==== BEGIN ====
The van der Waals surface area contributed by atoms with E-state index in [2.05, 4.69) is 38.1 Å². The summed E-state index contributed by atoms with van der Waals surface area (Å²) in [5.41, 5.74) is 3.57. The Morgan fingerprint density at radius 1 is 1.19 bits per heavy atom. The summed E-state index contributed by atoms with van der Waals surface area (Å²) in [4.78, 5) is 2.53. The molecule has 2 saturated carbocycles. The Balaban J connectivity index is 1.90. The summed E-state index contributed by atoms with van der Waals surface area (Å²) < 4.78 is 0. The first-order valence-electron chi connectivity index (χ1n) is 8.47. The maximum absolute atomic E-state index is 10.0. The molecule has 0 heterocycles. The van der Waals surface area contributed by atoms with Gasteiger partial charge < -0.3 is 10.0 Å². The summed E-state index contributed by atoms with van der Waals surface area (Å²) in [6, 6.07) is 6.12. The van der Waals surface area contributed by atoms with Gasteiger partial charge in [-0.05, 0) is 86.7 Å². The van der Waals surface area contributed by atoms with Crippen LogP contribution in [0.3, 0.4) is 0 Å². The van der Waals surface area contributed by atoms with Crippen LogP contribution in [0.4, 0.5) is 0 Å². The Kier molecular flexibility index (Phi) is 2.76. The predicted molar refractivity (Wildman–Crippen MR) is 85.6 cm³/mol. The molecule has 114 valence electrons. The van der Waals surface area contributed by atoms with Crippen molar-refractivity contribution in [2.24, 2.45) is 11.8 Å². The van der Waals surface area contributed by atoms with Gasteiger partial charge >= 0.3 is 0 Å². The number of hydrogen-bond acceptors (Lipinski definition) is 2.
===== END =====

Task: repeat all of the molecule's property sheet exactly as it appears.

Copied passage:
The van der Waals surface area contributed by atoms with E-state index in [2.05, 4.69) is 38.1 Å². The summed E-state index contributed by atoms with van der Waals surface area (Å²) in [5.41, 5.74) is 3.57. The Morgan fingerprint density at radius 1 is 1.19 bits per heavy atom. The summed E-state index contributed by atoms with van der Waals surface area (Å²) in [4.78, 5) is 2.53. The molecule has 2 saturated carbocycles. The Balaban J connectivity index is 1.90. The summed E-state index contributed by atoms with van der Waals surface area (Å²) < 4.78 is 0. The first-order valence-electron chi connectivity index (χ1n) is 8.47. The maximum absolute atomic E-state index is 10.0. The molecule has 0 heterocycles. The van der Waals surface area contributed by atoms with Gasteiger partial charge < -0.3 is 10.0 Å². The summed E-state index contributed by atoms with van der Waals surface area (Å²) in [6, 6.07) is 6.12. The van der Waals surface area contributed by atoms with Gasteiger partial charge in [-0.05, 0) is 86.7 Å². The van der Waals surface area contributed by atoms with Crippen LogP contribution in [0.3, 0.4) is 0 Å². The van der Waals surface area contributed by atoms with Crippen LogP contribution in [0.4, 0.5) is 0 Å². The Kier molecular flexibility index (Phi) is 2.76. The predicted molar refractivity (Wildman–Crippen MR) is 85.6 cm³/mol. The molecule has 114 valence electrons. The van der Waals surface area contributed by atoms with Crippen molar-refractivity contribution in [2.24, 2.45) is 11.8 Å². The van der Waals surface area contributed by atoms with Gasteiger partial charge >= 0.3 is 0 Å². The number of hydrogen-bond acceptors (Lipinski definition) is 2.